By passing the hot gas from the HRSG to the air box of the boiler and by integrating the feedwater heating of the total plant additional improvements may be realized, including the reduction of carbon dioxide emissions from about 2.15 pounds per kilowatt of electricity generated to about 1.69 pounds per kilowatt. Sulfur dioxide emissions from the combined flue gases may also be reduced by about 15%.
 Other size pulverized coal plants would offer similar efficiency improvement and emission reduction.
 In conclusion, therefore, it is seen that the present invention and the embodiment(s) disclosed herein are well adapted to carry out the objectives and obtain the ends set forth. Certain changes can be made in the subject matter without departing from the spirit and the scope of this invention. It is realized that changes are possible within the scope of this invention and it is further intended that each element or step recited is to be understood as referring to all equivalent elements or steps. The description is intended to cover the invention as broadly as legally possible in whatever forms it may be utilized.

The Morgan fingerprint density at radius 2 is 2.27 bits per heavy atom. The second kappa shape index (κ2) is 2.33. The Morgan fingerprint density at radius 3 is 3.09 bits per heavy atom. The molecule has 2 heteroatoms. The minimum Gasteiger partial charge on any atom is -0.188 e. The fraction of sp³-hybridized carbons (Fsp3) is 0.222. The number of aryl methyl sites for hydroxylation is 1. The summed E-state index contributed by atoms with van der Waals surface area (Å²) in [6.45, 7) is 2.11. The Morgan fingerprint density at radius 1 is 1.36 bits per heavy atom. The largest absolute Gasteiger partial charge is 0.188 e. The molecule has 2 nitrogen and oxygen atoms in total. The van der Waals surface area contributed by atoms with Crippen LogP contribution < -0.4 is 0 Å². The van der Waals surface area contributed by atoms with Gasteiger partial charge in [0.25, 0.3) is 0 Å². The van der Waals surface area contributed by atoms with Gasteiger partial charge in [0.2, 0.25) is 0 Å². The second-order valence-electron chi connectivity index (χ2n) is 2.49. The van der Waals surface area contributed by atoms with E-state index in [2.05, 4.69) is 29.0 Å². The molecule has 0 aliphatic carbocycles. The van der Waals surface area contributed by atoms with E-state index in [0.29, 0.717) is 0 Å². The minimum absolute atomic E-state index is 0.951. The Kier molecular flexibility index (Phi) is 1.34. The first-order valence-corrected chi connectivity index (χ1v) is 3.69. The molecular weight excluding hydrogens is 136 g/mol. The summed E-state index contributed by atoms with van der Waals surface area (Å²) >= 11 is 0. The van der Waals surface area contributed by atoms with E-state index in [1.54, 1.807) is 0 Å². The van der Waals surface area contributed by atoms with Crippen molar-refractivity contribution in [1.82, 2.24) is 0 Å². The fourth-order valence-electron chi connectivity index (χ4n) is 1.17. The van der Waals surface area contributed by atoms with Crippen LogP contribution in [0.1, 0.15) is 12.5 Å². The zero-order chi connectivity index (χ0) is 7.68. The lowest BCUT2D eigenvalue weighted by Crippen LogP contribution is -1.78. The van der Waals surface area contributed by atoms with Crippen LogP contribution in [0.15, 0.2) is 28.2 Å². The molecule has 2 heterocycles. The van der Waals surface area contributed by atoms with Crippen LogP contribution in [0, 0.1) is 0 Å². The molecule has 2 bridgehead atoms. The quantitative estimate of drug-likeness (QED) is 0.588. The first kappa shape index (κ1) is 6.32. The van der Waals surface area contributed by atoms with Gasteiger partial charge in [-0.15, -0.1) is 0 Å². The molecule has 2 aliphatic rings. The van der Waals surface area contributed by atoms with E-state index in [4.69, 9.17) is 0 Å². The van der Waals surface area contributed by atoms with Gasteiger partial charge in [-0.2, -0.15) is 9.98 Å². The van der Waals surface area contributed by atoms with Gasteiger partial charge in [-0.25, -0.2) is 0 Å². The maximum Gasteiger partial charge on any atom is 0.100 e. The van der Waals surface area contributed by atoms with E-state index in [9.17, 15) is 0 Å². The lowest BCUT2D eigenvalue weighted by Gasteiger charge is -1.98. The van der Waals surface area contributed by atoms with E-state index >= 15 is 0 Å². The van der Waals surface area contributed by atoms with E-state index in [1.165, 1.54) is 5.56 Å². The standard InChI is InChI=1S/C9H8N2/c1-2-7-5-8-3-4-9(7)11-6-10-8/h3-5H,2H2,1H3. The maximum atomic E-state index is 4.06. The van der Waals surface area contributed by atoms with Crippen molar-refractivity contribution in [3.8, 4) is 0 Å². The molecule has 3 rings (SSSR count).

Patent applications by David W. Wakefield, Houston, TX US
Patent applications by Robert G. Jackson, Houston, TX US
Patent applications by ECONO-POWER INTERNATIONAL CORPORATION
Patent applications in class Repairing, converting, servicing or salvaging
Patent applications in all subclasses Repairing, converting, servicing or salvaging